Tupelo Honey Southern Kitchen & Bar on Thursday opened its 15th restaurant, expanding its footprint into Texas after opening earlier this year in Colorado.
The Texas opening was the second this year for the Asheville, N.C.-based casual-dining brand, which debuted in Denver in May. And the 9,500-square-foot restaurant at The Star development Dallas Cowboys headquarters in Frisco, Texas, is the company’s largest unit, seating 362.
Related: A look inside newest Tupelo Honey Southern Kitchen
Tyler Alford, Tupelo Honey’s vice president of operations, said that not only is the Texas restaurant larger than the concept’s typical 6,700 square feet, but it features some new initiatives like a charcuterie and raw bar near the kitchen, and expanded bar area to highlight signature craft cocktails and a covered patio.
The restaurant also offers private dining spaces that can serve the dual purpose of providing regular service as well as accommodating private parties, he said.
“Expanding into Texas was a natural move for the brand,” said Tupelo Honey CEO Steve Frabitore in a statement. “The Dallas/Fort Worth culinary scene is exploding, particularly in Frisco, and we found the perfect location at The Star.”
The original Asheville restaurant opened in 2000, and Frabitore bought it in 2008. The brand has expanded to seven states, including Colorado, Georgia, North Carolina, South Carolina, Tennessee, Texas and Virginia.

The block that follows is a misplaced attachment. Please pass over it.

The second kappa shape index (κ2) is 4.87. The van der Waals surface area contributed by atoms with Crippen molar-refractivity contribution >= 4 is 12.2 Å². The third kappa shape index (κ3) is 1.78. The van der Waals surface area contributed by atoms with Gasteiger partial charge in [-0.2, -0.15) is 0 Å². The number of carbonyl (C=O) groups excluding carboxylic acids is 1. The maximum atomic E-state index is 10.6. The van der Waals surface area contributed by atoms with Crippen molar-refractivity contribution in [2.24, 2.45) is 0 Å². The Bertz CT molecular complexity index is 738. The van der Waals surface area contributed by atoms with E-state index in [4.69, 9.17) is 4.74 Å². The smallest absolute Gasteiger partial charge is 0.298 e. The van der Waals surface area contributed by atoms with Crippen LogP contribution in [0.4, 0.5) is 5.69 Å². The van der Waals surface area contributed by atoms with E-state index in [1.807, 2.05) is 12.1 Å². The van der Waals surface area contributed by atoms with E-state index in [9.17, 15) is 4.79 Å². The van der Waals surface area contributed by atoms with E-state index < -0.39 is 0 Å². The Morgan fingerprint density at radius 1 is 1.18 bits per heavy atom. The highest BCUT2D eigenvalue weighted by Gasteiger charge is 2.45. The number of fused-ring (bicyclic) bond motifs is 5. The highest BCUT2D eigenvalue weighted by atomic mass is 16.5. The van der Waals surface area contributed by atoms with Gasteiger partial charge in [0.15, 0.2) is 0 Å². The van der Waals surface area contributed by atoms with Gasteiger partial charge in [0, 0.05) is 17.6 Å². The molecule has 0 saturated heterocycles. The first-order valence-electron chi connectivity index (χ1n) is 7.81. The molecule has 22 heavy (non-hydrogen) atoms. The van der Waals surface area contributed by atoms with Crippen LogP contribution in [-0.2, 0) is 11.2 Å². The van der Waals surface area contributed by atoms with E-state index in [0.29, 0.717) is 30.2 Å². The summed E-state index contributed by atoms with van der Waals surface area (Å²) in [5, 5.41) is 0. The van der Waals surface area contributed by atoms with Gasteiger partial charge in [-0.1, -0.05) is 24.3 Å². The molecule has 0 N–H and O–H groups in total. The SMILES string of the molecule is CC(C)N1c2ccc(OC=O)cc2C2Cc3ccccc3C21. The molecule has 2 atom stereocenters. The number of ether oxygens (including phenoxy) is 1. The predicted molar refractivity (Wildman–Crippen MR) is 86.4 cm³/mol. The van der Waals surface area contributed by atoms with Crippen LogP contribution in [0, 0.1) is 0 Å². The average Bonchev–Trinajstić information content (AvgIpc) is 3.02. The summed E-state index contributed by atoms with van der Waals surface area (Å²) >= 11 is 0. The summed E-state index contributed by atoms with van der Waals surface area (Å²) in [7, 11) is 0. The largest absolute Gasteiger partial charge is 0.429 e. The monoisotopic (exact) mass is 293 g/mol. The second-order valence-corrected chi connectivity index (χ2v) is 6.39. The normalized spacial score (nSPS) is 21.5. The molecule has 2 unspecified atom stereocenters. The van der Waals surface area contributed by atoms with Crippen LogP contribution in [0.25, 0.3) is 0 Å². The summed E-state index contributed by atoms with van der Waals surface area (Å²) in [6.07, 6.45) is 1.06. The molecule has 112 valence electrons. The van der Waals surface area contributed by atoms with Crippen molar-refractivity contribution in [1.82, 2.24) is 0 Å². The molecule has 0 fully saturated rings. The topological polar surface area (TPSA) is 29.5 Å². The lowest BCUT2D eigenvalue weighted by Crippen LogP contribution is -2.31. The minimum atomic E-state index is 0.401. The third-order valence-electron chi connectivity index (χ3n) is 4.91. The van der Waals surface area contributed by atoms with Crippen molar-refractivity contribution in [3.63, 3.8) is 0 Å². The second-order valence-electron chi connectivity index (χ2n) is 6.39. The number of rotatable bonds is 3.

Vice President of Culinary Eric Gabrynowicz, a New Yorker who left his Restaurant North in Armonk, N.Y., last year September to join Tupelo Honey, has created a lunch, dinner and weekend brunch menu that features both traditional and reconstructed Southern dishes like honey dusted fried chicken and Tex-Mex items like huevos rancheros. Alford calls Tupelo Honey’s menu “Mountain South” cuisine.
Gabrynowicz, who is also the chain’s corporate chef, said he is committed to sourcing as many products as possible locally, including Texas beef and other ingredients, in the newest location.
Thomas Robey, formerly of Commander’s Palace in New Orleans, La., leads the Frisco kitchen as executive chef.
“I look forward to collaborating with local farmers, vendors, wineries and distilleries to offer Texas-sourced menu items with our traditional Southern flair," Robey said.
The Texas restaurant also has an expanded beverage program, Alford said, and will offer promotions like 75-cent martinis at weekday lunches and a group of batch and shareable cocktails that use locally produced beverage brands.
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